The Higgs field and its boson are essential for some of the most popular proposed methods for uniting these four forces under the same theoretical framework. Quantum electrodynamics was a gigantic step forward in understanding the fundamental aspects of nature because it could explain the electromagnetic force in terms of particles. In the aftermath of quantum electrodynamics’ success, the Standard Model of physics has been theorized slowly over decades, with the hope of deriving explanations for quantum physics in terms of particles. Gauge bosons are the particles which carry the fundamental physical forces. Gravity has been the troublesome force, but gluons were theorized as the particles that carry the strong nuclear force, and the W and Z bosons those that carry the weak nuclear force. These elementary bosons for the nuclear forces were discovered in the late 1970s and 1980s through experiments with particle accelerators. To make his namesake bargain, Faustus must contact Lucifer, but in Marlowe’s world devised, this occurs through the emissary Mephistopheles. In the cosmic dance of myriad quantum footsteps, the Higgs-Boson is a necessary choreographer for these gauge bosons. The main difference between the gauge bosons is that photons and gluons are massless, whereas the W and Z particles are very heavy. By providing mass to particles, the Higgs-Boson explains the difference. The difficulty with finding the Higgs is that it is very heavy, and for physicists to find it, high amounts of energy are required in order to potentially discover it through high-speed particle collisions.
Tamburlaine’s and Faustus’s soliloquies are dazzling, but they radiate more awe when understood in the settings of their plays. Bosons, tau leptons and particles interacting, decaying, and colliding like an atomic Times Square spread across the whole universe, spark captivating images. But they are potentially telling how the universe began and what occurred during its first moments. Producing a theory that can unify the fundamental forces might be the Babel-fish that can translate the story to us. The Unified Field Theory, UFT, or the Theory of Everything, is the hypothetical framework that unifies all four fundamental physical forces. A potential theory that unifies the three forces explained by quantum physics is called the Grand Unified Theory, GUT. Physicists generally believe that the four fundamental forces were unified in a state of “perfect symmetry” at the beginning of the universe. Like a circle is left the same, invariant, under any rotation, an equation has symmetry if it remains the same when its components are interchanged amongst themselves. In a similar manner, physicists think the four fundamental forces were symmetrical at the beginning of the universe, after which the symmetry broke, resulting in the universe we see now with the forces split from each other.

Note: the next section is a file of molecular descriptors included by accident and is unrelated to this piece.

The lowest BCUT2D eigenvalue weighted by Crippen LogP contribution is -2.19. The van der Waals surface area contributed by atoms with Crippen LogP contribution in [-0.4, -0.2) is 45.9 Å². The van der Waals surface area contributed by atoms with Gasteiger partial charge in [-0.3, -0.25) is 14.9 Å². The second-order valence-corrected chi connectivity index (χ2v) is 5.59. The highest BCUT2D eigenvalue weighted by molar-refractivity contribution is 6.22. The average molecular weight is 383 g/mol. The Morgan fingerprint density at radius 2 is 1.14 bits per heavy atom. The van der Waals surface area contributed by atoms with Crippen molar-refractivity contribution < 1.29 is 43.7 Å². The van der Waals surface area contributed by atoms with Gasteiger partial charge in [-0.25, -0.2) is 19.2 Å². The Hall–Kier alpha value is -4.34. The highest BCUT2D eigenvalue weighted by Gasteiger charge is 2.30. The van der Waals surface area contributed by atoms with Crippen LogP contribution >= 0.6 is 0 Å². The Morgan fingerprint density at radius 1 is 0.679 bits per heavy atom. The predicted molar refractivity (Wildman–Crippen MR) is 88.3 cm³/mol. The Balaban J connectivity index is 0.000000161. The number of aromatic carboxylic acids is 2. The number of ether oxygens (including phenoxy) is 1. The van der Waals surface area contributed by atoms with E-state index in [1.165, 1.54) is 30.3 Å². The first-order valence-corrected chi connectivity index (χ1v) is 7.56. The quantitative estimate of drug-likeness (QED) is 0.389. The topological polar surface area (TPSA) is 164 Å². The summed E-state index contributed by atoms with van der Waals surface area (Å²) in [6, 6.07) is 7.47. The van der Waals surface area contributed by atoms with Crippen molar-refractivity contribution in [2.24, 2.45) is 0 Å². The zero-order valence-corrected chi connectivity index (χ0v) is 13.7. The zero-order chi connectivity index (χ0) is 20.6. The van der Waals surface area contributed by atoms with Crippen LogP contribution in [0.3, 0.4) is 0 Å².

As a result of this disparity between symmetry retained and symmetry broken, a confirmed UFT could reveal breathtaking ideas about how the universe began and where it came from, confirming or rejecting variations of string theory, loop quantum gravity and other possibilities you can find on a physicist’s wall at your local university. A GUT would suggest a UFT is possible. “Come Mephistophilis, let us dispute again… Speak, are there many spheres above the moon? Are all celestial bodies but one globe, As is the substance of this centric earth?” With present physics measures beyond these questions, a Marlowe today might be a scientific journalist.
Finding the Higgs-Boson is like discovering script-notes and a director’s chair amidst a stage under the billing GUT. After the publication in September of peer-reviewed papers in the journal Physics Letters B, the probability that the particle that has been discovered is not the Higgs has been calculated as one-in-300-million. It is the strongest evidence yet that the standard model will be the basis on which future physics will stand, and suggests that the UFT, the lion, as Einstein described it, is lurking in the grass very near to us. It is camouflaged well, but our infra-red is beginning to work. Despite what Marlowe’s Faustus says, physics is not for petty wits.
Nor Marlowe himself. During his lifetime, circumstances allowed for a flourishing of literature that pushed poetic and dramatic brilliance. First, a theatre-going population became established. Second, the population liked poetry. And third, the theatre lacked props, requiring energy from other areas in order to help boost the imagery. Poetasters graduated quickly – they had tough gigs. The theatre scene emerged in London from a former scene of travelling shows, and key names emerged as playwrights and poets: Thomas Kyd, Thomas Nashe, Robert Greene, Henry Chettle. Under these circumstances, these writers created a kind of literary standard model for the new theatre. They played with verse and metre, finding great versatility in pentameter and blank verse. Blank verse is unrhymed verse most often applied to pentameter. Although not essential, these became preferred tools of the English poet for the Elizabethan stage because the lack of rhyming in blank verse written for characters can produce lines that more sound realistic than characters who rhyme frequently, and the pentameter is a Goldilocks length for lines in verse written for the stage. The “great joint of beef,” as Stephen Fry calls it in The Ode Less Travelled. Marlowe’s importance to the Elizabethan stage was that he mastered blank verse, and with his seven plays and collected poetry written completed before his death at age 29, he changed the Elizabethan stage completely by providing themes which his contemporaries and followers would utilize as standards.